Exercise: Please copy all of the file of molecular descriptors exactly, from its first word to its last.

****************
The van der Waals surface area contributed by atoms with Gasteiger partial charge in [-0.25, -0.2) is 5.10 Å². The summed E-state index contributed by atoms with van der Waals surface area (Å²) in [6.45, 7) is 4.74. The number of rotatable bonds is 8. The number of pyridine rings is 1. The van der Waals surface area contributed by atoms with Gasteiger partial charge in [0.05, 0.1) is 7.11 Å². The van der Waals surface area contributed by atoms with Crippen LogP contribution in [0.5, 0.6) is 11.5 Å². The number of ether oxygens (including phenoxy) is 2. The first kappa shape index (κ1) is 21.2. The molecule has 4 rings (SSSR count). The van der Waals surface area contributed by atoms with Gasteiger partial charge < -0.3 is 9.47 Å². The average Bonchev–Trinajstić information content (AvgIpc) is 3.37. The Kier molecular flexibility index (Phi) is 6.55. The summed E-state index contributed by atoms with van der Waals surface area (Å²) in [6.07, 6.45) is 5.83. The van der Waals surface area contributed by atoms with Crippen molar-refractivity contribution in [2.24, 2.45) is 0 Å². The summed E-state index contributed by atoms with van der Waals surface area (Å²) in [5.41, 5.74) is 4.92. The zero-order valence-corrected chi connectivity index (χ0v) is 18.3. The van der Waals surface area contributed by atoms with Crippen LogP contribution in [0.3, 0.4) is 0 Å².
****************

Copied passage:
The van der Waals surface area contributed by atoms with Gasteiger partial charge in [-0.25, -0.2) is 5.10 Å². The summed E-state index contributed by atoms with van der Waals surface area (Å²) in [6.45, 7) is 4.74. The number of rotatable bonds is 8. The number of pyridine rings is 1. The van der Waals surface area contributed by atoms with Gasteiger partial charge in [0.05, 0.1) is 7.11 Å². The van der Waals surface area contributed by atoms with Crippen LogP contribution in [0.5, 0.6) is 11.5 Å². The number of ether oxygens (including phenoxy) is 2. The first kappa shape index (κ1) is 21.2. The molecule has 4 rings (SSSR count). The van der Waals surface area contributed by atoms with Gasteiger partial charge < -0.3 is 9.47 Å². The average Bonchev–Trinajstić information content (AvgIpc) is 3.37. The Kier molecular flexibility index (Phi) is 6.55. The summed E-state index contributed by atoms with van der Waals surface area (Å²) in [6.07, 6.45) is 5.83. The van der Waals surface area contributed by atoms with Crippen molar-refractivity contribution in [2.24, 2.45) is 0 Å². The summed E-state index contributed by atoms with van der Waals surface area (Å²) in [5.41, 5.74) is 4.92. The zero-order valence-corrected chi connectivity index (χ0v) is 18.3. The van der Waals surface area contributed by atoms with Crippen LogP contribution in [0.3, 0.4) is 0 Å².